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Of the fifteen current and former Dartmouth student selected for Fulbrights this year, two were majors or minors in Women's, Gender, and Sexuality Studies.
Government and Asian and Middle Eastern studies double major; Women’s, Gender, and Sexuality studies minor
Research/study grant, India
Alyssa Heinze planned to study biology and chemical engineering at Dartmouth. But she was curious about the world, she says, and that led her to government classes, internships in Nepal and India, and ultimately, to change her major to government and Asian and Middle Eastern studies.
The course “Telling Stories for Social Change”—in which students work with women at a drug rehabilitation center—had a big impact. “That experience reified my desire to bridge academic disciplines to each other, and academia to the world.” Her thesis, on women leaders’ intersectional identities on their political performance in India, grew out of a foreign study program in Hyderabad, an off-term internship in Mumbai, and field research this spring. “Being able to spend almost a cumulative year of my college experience in South Asia is something I don’t think I would have gotten at another college,” she says.
She plans to use her Fulbright-Nehru research grant to study Marathi language and research “the efficacy of NGO-provided training programs that target first-time women politicians and seek to help them build their confidence and leadership skills in the beginning of their tenure as politicians,” in Maharashtra and Mumbai.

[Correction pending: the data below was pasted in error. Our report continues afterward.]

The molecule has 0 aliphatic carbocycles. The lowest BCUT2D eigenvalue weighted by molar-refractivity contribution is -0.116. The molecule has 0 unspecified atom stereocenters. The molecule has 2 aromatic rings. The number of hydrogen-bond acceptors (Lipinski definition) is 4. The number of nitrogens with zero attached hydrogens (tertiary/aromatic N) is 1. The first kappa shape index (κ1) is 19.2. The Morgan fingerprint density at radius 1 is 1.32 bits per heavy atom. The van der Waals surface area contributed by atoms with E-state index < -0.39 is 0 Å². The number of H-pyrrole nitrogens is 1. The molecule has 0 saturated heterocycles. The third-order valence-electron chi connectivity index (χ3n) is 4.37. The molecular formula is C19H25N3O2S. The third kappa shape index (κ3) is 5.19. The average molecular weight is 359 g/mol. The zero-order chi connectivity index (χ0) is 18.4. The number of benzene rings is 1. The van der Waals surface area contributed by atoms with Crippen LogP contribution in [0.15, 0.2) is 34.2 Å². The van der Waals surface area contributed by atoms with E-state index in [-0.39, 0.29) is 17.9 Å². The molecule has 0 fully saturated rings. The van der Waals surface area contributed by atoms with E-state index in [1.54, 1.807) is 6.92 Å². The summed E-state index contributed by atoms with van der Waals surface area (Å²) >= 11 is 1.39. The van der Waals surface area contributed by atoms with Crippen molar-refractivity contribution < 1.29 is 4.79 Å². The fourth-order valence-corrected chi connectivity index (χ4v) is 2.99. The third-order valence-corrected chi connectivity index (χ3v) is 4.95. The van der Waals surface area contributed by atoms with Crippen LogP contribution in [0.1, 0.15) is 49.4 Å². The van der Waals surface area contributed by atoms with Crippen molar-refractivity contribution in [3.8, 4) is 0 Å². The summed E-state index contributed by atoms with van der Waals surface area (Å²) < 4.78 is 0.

Prior to beginning her Fulbright studies, Heinze will be in India, studying the Marathi language through a Dartmouth Paul L.’83 and Neil T. McGorrian Fellowship.
Her long-term goal is to earn a PhD in political science. “Having 15 months in-country to pursue language training and research is truly a privilege,” she says. “I hope to build on this research for a doctoral dissertation, and, eventually, through a career as a political science professor.”
English and Women’s, Gender, and Sexuality studies double major
Research/study grant, Ireland
Hartong decided to major in English after “I ‘accidentally’ took an upper-level seminar on Gertrude Stein and Virginia Woolf my freshman fall,” she says. The course “whipped me into shape. Everything has been easier since.”
Outside of class, Hartong wrote for The Dartmouth and performed improv with Casual Thursday. “Improv really does inform writing—you can’t be embarrassed about anything or take too much time to think, you just have to go with it,” she says. “That’s taught me to keep going, even when I feel I can’t write another word. You can.”
Staying on campus to pursue her master’s in liberal studies with a concentration in creative writing has given her time to write and to enjoy the Dartmouth community. “It’s been nice to have time to think about what I want to do,” she says. “I’m grateful for all the help that I’ve gotten from staff and professors and people in my classes who have been willing to talk about Fulbright. It feels good.”